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Highly productive but DM yield (4‒25 t/ha) up to 30 t/ha will depend on soil fertility and rainfall. In Brazil, A. gayanus has out-yielded species of Urochloa. In Northern Territory, Australia, annual yields of 4‒9 t/ha (up to 20 t/ha) were recorded in regions with a 7‒8 month dry season.
Animal production on gamba grass savannah is low at 90‒120 kg liveweight gain/head/yr because of weight loss during the dry season. Addition of a legume can raise this to 150 kg/head/yr. In the dry tropics of South America, with a 5-month wet season, LWGs up to 250 kg/ha/yr have been recorded.
2n = 20, 40. Also aneuploids 2n = 35, 42, 43, 44. Breeding behaviour is allogamous. Reproduces sexually with cross-pollination by wind. There is ample genetic variation within the species for many important traits.
In Bolivia and Brazil (16‒19º S), flowering is well synchronised in April, but synchronisation is poor at lower latitudes; flowering can continue during 30‒60 days. Seed can be harvested with beater-type harvester or conventional header; production is high with 350 kg/ha being recorded. Commercial range for hand-harvested seed is 65‒125 kg/ha. The fluffy seed is difficult to clean and needs to be de-awned to flow through machinery.
Gamba grass should be sprayed early in the wet season (when leaves are at least 40 cm long) or well before seeding and potential spread. Spraying early makes herbicide application easier as plants are smaller, less herbicide is required and good coverage is achieved. Every part of the plant should be sprayed to ensure adequate herbicide uptake. Slashing or burning old rank plants will promote fresh growth enabling more effective herbicide application.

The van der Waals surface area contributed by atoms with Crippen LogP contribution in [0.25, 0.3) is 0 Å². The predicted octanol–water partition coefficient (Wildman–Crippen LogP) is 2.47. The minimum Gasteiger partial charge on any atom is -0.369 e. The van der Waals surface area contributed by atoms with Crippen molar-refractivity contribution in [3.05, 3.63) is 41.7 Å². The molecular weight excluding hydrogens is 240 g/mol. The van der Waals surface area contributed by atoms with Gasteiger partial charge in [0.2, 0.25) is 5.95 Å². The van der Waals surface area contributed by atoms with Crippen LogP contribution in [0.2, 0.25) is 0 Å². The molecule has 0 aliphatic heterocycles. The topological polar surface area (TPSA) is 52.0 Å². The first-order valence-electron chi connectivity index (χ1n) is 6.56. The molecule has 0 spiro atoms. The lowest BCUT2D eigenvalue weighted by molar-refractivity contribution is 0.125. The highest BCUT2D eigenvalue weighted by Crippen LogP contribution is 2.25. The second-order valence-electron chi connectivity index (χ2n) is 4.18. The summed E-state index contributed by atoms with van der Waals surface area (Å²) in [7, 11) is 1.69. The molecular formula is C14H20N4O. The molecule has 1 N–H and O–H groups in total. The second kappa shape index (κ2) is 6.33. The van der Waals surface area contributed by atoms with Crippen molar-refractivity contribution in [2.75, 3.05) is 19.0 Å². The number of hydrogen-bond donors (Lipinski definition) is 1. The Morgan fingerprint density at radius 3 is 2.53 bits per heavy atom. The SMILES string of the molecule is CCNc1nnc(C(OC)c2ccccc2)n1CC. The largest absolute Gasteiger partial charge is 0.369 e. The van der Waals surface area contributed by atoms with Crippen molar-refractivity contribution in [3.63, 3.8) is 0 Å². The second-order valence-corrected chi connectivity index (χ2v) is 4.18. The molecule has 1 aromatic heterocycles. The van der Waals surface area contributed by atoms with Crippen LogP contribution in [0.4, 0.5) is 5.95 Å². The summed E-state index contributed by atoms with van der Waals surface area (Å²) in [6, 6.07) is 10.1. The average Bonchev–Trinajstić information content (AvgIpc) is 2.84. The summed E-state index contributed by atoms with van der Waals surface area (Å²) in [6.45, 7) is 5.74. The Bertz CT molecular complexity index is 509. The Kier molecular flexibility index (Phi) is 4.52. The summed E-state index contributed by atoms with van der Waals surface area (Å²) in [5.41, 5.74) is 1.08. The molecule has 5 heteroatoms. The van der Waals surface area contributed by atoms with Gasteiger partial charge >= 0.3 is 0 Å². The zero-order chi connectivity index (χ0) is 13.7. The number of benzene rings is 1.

Glyphosate450 at 1 L per 100 L water is often used for spot spraying or 10 L/ha for boom spraying.
CIAT (1992) Pastures for the tropical lowlands: CIAT’s contribution. International Center for Tropical Agriculture (CIAT), Cali, Colombia. hdl.handle.net/10568/54510
Schultze-Kraft, R. (1992) Andropogon gayanus Kunth. In: Mannetje, L.’t and Jones, R.M. (eds) Plant Resources of South-East Asia No. 4. Forages. Pudoc Scientific Publishers, Wageningen, the Netherlands. p. 42–44. edepot.wur.nl/327785
Thomas, D. and Grof, B. (1986) Some pasture species for the tropical savannas of South America. III. Andropogon gayanus, Brachiaria species and Panicum maximum. Herbage Abstracts 56:557–565.
Toledo, J.M., Vera, R., Lascano, C. and Lenné, J.M. (eds). (1990) Andropogon gayanus Kunth: A grass for tropical acid soils. International Center for Tropical Agriculture (CIAT), Cali, Colombia. hdl.handle.net/10568/54190
All commercial cultivars in tropical America belong to var. bisquamulatus.
'Carimagua 1' (=CIAT 621, CPI 99640, ILRI 12465) Colombia (1980) CIAT 621 is an introduction from Shika, Nigeria.
'Planaltina' Brazil (1980) see 'Carimagua 1'; released in Brazil as alternative to Urochloa decumbens for use on acid infertile soils of the Cerrados.
'Sabanero' Venezuela and 'Veranero' Panama (1983); 'San Martin' Peru (1984); 'Llanero' Mexico (1986); 'Andropogon' Cuba (1988); 'Veranero' Costa Rica, 'Otoreño' Honduras, 'Gamba' Nicaragua (1989); 'ICTA-Real' Guatemala (1992) see 'Carimagua 1'.
'Kent' (CPI 2312) Australia (1986) Probably derived by natural selection following crossing within and between CPI 9207 (origin unknown), supplied as var. squamulatus (syn. polycladus) and CPI 2312 (from Zaria in Nigeria). 'Kent' cannot be assigned to var. polycladus or var. bisquamulatus as it has some morphological characteristics of each variety.
'Baetí' (EMBRAPA 23) Brazil (1995) Better establishment, more uniform, more productive, better recovery after defoliation than 'Planaltina'. Bred using half-sib progeny of 'Planaltina'.